whatever may have been the feelings of some of those gentlemen toward myself, I should not expect much, if any, animadversion with them. Again, Cadwallader could never have written this sentence:
It has been General Butler's misfortune to appoint too many of (these) selfish and irresponsible persons to official positions of trust and responsibility. Their indiscretions have cost him dearly, &c.
Now, as I appointed Cadwallader himself as a lieutenant in the U. S. Volunteers, as I supposed and believed at the wish of General Grant, for the selfish reason on Cadwallader's part that he wished to escape the draft which would take him away from general headquarters as a reporter, and as he is worthy "irresponsible," and as not only I but General Grant is "suffering from his indiscretion," although he had this piece of news in advance of anybody else, I do not believe he would wish to communicate it to the Herald. Now, wasn't the fellow who got up this dispatch a bungler? Again, to put the removal on the ground that I was the last of the "civilian generals" brings an issue between the regulars and volunteers, and I assure you that the person who penned that does not love the general, or else is as stupid as a quartermaster who would let the horses of a whole army starve for want of forage when there is plenty in the country, if he had a little energy to get it, because the Regular Army do not like the general. They did not before the war, and his great success since has not increased their love, and his day of trial is coming, and therefore they seek to throw off those of the volunteers who would be his friends, and it is of no consequence to him whether the injury proceeds from their enmity or incapacity. Now, my dear Rawlins, look after those stupid fellows a little, or they will do mischief to their chief. They have already circulated a story that General Grant has always been opposed to me, and that I have been thrust upon him for political reasons so, if possible, to get a personal issue between me and the general. It will be his fault if that issue comes, not mine; it will be my misfortune, and the work of his subordinates. The navy waits at Beaufort again, and the army waits for them.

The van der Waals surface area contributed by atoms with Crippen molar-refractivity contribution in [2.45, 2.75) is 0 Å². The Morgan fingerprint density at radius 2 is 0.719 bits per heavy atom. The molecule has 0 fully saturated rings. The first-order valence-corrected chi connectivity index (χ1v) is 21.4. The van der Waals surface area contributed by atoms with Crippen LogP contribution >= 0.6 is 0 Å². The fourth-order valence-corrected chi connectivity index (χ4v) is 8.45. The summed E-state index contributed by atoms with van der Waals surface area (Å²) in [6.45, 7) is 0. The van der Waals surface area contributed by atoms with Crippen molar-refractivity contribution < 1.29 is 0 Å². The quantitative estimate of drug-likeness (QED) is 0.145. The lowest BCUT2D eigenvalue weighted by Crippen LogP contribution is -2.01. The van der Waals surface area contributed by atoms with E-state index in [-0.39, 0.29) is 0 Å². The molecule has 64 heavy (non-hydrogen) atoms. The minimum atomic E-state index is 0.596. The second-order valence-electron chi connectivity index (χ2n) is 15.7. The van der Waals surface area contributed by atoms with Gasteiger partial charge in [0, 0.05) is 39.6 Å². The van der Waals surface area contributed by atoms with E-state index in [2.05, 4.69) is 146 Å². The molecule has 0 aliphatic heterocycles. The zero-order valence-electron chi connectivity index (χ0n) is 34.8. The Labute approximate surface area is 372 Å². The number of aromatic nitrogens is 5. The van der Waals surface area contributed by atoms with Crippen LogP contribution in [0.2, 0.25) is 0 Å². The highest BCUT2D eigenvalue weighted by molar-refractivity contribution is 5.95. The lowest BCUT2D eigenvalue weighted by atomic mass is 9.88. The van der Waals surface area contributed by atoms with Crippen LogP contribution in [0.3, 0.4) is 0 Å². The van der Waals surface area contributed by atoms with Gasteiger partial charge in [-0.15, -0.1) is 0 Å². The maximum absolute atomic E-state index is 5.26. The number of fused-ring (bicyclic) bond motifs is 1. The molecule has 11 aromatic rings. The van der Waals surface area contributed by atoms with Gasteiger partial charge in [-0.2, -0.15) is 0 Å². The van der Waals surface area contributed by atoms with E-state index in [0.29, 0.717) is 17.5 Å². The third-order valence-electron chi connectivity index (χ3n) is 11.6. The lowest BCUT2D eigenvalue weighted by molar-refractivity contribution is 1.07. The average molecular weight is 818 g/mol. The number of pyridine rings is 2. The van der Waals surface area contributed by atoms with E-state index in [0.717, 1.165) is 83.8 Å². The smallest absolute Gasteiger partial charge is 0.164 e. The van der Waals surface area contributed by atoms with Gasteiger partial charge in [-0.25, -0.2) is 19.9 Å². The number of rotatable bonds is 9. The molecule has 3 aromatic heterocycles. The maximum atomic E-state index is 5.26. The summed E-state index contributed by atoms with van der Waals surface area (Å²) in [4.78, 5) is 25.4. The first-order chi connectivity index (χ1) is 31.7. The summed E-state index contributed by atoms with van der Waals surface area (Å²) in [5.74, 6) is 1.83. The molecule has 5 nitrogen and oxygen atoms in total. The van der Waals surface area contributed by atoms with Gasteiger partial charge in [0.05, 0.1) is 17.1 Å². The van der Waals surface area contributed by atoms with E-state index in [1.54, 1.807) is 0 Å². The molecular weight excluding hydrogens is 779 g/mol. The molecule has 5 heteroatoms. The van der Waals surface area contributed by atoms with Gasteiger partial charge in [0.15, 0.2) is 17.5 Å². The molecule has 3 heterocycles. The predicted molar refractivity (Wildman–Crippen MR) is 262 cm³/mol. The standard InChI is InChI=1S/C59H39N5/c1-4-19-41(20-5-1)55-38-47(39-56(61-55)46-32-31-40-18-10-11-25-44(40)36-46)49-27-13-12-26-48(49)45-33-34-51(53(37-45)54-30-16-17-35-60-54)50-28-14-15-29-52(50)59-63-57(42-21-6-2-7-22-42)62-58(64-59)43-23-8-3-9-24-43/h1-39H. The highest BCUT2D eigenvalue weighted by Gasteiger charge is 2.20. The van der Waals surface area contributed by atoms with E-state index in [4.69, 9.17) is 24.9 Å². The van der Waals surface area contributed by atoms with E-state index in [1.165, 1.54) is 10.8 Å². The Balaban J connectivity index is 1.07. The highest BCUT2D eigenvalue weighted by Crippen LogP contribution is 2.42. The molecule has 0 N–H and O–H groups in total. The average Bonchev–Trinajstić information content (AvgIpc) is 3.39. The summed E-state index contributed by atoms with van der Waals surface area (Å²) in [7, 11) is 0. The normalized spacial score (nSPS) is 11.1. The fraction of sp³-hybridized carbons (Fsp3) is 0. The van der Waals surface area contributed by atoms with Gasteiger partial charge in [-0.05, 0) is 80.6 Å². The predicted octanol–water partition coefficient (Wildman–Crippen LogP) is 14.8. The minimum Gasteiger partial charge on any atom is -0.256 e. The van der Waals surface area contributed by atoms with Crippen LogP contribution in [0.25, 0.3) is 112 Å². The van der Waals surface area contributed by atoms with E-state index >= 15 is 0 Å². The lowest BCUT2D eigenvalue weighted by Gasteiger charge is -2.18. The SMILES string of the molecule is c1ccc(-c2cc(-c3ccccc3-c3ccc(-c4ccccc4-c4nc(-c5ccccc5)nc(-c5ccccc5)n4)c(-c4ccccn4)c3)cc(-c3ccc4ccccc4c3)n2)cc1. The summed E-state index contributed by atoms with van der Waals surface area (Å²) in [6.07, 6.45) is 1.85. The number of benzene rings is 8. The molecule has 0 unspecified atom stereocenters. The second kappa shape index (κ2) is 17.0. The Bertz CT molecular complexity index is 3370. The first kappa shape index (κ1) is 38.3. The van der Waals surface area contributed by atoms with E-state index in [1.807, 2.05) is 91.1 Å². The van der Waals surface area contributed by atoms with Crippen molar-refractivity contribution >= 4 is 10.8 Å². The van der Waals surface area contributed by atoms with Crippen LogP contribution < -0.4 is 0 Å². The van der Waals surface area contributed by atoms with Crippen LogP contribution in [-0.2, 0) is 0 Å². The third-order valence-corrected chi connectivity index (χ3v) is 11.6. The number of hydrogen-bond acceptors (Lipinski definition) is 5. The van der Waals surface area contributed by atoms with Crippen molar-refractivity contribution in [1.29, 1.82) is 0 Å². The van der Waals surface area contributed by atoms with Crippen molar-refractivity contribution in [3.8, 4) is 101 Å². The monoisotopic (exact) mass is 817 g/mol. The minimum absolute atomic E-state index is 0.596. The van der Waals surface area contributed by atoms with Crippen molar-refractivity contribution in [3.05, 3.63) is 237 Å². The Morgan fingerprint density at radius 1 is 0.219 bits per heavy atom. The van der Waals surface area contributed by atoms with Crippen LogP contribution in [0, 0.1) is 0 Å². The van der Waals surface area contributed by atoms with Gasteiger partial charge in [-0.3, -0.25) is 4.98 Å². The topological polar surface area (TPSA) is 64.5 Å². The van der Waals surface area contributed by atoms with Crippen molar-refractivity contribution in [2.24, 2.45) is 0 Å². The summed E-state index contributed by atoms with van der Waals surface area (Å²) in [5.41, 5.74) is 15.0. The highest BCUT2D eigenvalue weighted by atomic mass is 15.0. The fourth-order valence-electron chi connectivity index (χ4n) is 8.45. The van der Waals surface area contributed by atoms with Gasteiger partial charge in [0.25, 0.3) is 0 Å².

BENJ. F. BUTLER,
Major-General no longer.
WASHINGTON, January 13, 1865-2 p.m.
Major General E. O. C. ORD,
Brigadier-General Turner has been summoned here by the Committee on the Conduct of the War. You will allow him to come, if in your judgment he can be spared without injury or inconvenience to the public service.
C. A. DANA,
Assistant Secretary of War.
HEADQUARTERS ARMY OF THE JAMES,
January 13, 1865-3.30 p.m. (Received 5.10 p.m.)
Honorable C. A. DANA,
Assistant Secretary of War:
General Turner will start for Washington on the 16th. He cannot be spared before that time.
E. O. C. ORD,